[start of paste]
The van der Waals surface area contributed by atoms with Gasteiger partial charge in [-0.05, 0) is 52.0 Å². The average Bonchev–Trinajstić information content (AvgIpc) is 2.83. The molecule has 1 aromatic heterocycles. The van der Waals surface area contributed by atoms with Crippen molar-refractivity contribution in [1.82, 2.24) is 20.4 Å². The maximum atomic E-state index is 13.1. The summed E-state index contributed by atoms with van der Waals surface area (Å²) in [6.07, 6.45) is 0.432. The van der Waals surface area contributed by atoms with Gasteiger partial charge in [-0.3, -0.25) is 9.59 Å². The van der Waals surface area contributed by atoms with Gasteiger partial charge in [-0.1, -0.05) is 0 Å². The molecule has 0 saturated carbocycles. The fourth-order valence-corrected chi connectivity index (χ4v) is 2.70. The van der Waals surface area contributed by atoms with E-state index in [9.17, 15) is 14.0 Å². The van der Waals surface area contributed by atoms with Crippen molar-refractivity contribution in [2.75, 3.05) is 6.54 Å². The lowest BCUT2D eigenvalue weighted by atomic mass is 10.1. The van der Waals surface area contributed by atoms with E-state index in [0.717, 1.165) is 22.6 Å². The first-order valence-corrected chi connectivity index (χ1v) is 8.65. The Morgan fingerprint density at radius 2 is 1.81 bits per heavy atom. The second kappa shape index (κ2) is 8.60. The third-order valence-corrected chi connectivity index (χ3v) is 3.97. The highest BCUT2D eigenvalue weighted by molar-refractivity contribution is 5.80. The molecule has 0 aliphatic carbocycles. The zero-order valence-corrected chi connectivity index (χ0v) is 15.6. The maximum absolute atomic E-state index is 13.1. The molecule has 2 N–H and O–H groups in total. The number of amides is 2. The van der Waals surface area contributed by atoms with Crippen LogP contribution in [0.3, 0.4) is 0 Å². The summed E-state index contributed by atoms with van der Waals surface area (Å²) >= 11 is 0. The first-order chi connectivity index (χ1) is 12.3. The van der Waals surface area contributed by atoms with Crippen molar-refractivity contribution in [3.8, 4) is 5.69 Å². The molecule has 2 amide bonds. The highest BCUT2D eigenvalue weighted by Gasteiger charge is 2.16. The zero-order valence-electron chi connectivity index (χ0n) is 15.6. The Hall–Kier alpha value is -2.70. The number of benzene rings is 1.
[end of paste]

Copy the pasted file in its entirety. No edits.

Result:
The van der Waals surface area contributed by atoms with Gasteiger partial charge in [-0.05, 0) is 52.0 Å². The average Bonchev–Trinajstić information content (AvgIpc) is 2.83. The molecule has 1 aromatic heterocycles. The van der Waals surface area contributed by atoms with Crippen molar-refractivity contribution in [1.82, 2.24) is 20.4 Å². The maximum atomic E-state index is 13.1. The summed E-state index contributed by atoms with van der Waals surface area (Å²) in [6.07, 6.45) is 0.432. The van der Waals surface area contributed by atoms with Gasteiger partial charge in [-0.3, -0.25) is 9.59 Å². The van der Waals surface area contributed by atoms with Gasteiger partial charge in [-0.1, -0.05) is 0 Å². The molecule has 0 saturated carbocycles. The fourth-order valence-corrected chi connectivity index (χ4v) is 2.70. The van der Waals surface area contributed by atoms with E-state index in [9.17, 15) is 14.0 Å². The van der Waals surface area contributed by atoms with Crippen molar-refractivity contribution in [2.75, 3.05) is 6.54 Å². The lowest BCUT2D eigenvalue weighted by atomic mass is 10.1. The van der Waals surface area contributed by atoms with E-state index in [0.717, 1.165) is 22.6 Å². The first-order valence-corrected chi connectivity index (χ1v) is 8.65. The Morgan fingerprint density at radius 2 is 1.81 bits per heavy atom. The second kappa shape index (κ2) is 8.60. The third-order valence-corrected chi connectivity index (χ3v) is 3.97. The highest BCUT2D eigenvalue weighted by molar-refractivity contribution is 5.80. The molecule has 0 aliphatic carbocycles. The zero-order valence-corrected chi connectivity index (χ0v) is 15.6. The maximum absolute atomic E-state index is 13.1. The molecule has 2 N–H and O–H groups in total. The number of amides is 2. The van der Waals surface area contributed by atoms with Crippen LogP contribution in [0.3, 0.4) is 0 Å². The summed E-state index contributed by atoms with van der Waals surface area (Å²) >= 11 is 0. The first-order chi connectivity index (χ1) is 12.3. The van der Waals surface area contributed by atoms with Crippen molar-refractivity contribution in [3.8, 4) is 5.69 Å². The molecule has 2 amide bonds. The highest BCUT2D eigenvalue weighted by Gasteiger charge is 2.16. The zero-order valence-electron chi connectivity index (χ0n) is 15.6. The Hall–Kier alpha value is -2.70. The number of benzene rings is 1.